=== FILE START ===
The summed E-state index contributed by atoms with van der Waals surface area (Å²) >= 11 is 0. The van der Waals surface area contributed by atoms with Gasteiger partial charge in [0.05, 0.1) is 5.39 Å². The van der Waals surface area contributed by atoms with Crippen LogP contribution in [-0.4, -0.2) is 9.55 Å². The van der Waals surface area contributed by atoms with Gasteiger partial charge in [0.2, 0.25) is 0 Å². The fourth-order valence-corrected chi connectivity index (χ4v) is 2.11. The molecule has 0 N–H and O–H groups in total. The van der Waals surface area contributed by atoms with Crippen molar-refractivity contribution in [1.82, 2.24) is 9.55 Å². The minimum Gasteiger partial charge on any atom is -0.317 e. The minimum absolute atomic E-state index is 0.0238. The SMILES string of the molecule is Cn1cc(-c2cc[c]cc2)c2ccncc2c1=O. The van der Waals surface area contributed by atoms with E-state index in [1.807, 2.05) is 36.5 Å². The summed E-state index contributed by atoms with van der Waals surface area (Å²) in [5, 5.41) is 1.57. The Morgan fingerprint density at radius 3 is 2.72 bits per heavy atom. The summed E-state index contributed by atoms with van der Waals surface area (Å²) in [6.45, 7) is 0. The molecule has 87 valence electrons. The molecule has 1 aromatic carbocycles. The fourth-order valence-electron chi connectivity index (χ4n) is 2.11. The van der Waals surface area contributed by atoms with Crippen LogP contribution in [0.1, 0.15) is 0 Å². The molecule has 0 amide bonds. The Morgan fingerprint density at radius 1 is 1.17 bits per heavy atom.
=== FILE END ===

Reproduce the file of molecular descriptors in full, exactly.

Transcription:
The summed E-state index contributed by atoms with van der Waals surface area (Å²) >= 11 is 0. The van der Waals surface area contributed by atoms with Gasteiger partial charge in [0.05, 0.1) is 5.39 Å². The van der Waals surface area contributed by atoms with Crippen LogP contribution in [-0.4, -0.2) is 9.55 Å². The van der Waals surface area contributed by atoms with Gasteiger partial charge in [0.2, 0.25) is 0 Å². The fourth-order valence-corrected chi connectivity index (χ4v) is 2.11. The molecule has 0 N–H and O–H groups in total. The van der Waals surface area contributed by atoms with Crippen molar-refractivity contribution in [1.82, 2.24) is 9.55 Å². The minimum Gasteiger partial charge on any atom is -0.317 e. The minimum absolute atomic E-state index is 0.0238. The SMILES string of the molecule is Cn1cc(-c2cc[c]cc2)c2ccncc2c1=O. The van der Waals surface area contributed by atoms with E-state index in [1.807, 2.05) is 36.5 Å². The summed E-state index contributed by atoms with van der Waals surface area (Å²) in [5, 5.41) is 1.57. The Morgan fingerprint density at radius 3 is 2.72 bits per heavy atom. The summed E-state index contributed by atoms with van der Waals surface area (Å²) in [6.45, 7) is 0. The molecule has 87 valence electrons. The molecule has 1 aromatic carbocycles. The fourth-order valence-electron chi connectivity index (χ4n) is 2.11. The van der Waals surface area contributed by atoms with Crippen LogP contribution in [0.1, 0.15) is 0 Å². The molecule has 0 amide bonds. The Morgan fingerprint density at radius 1 is 1.17 bits per heavy atom.